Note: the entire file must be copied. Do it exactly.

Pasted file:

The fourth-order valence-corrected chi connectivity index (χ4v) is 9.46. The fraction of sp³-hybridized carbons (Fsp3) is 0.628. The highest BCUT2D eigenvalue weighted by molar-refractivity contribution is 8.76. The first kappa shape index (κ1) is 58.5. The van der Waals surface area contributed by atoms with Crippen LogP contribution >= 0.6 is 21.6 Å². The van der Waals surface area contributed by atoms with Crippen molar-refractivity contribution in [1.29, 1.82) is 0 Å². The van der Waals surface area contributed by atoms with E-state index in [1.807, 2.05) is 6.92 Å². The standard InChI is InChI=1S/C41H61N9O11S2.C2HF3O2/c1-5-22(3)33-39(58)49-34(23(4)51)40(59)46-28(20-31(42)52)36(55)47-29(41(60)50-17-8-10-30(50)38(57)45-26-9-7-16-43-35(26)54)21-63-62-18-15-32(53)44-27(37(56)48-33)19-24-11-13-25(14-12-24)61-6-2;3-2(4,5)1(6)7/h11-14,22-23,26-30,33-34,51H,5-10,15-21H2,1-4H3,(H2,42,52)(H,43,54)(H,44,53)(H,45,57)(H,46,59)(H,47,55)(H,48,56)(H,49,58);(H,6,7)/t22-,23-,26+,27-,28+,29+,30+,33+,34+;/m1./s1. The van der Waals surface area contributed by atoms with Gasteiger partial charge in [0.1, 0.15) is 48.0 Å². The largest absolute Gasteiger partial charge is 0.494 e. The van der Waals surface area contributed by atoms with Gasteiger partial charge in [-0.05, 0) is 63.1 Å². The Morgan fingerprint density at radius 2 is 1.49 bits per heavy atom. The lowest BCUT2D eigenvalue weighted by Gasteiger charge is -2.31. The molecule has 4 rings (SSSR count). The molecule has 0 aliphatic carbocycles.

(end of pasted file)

The fourth-order valence-corrected chi connectivity index (χ4v) is 9.46. The fraction of sp³-hybridized carbons (Fsp3) is 0.628. The highest BCUT2D eigenvalue weighted by molar-refractivity contribution is 8.76. The first kappa shape index (κ1) is 58.5. The van der Waals surface area contributed by atoms with Crippen LogP contribution >= 0.6 is 21.6 Å². The van der Waals surface area contributed by atoms with Crippen molar-refractivity contribution in [1.29, 1.82) is 0 Å². The van der Waals surface area contributed by atoms with E-state index in [1.807, 2.05) is 6.92 Å². The standard InChI is InChI=1S/C41H61N9O11S2.C2HF3O2/c1-5-22(3)33-39(58)49-34(23(4)51)40(59)46-28(20-31(42)52)36(55)47-29(41(60)50-17-8-10-30(50)38(57)45-26-9-7-16-43-35(26)54)21-63-62-18-15-32(53)44-27(37(56)48-33)19-24-11-13-25(14-12-24)61-6-2;3-2(4,5)1(6)7/h11-14,22-23,26-30,33-34,51H,5-10,15-21H2,1-4H3,(H2,42,52)(H,43,54)(H,44,53)(H,45,57)(H,46,59)(H,47,55)(H,48,56)(H,49,58);(H,6,7)/t22-,23-,26+,27-,28+,29+,30+,33+,34+;/m1./s1. The van der Waals surface area contributed by atoms with Gasteiger partial charge in [0.1, 0.15) is 48.0 Å². The largest absolute Gasteiger partial charge is 0.494 e. The van der Waals surface area contributed by atoms with Gasteiger partial charge in [-0.05, 0) is 63.1 Å². The Morgan fingerprint density at radius 2 is 1.49 bits per heavy atom. The lowest BCUT2D eigenvalue weighted by Gasteiger charge is -2.31. The molecule has 4 rings (SSSR count). The molecule has 0 aliphatic carbocycles.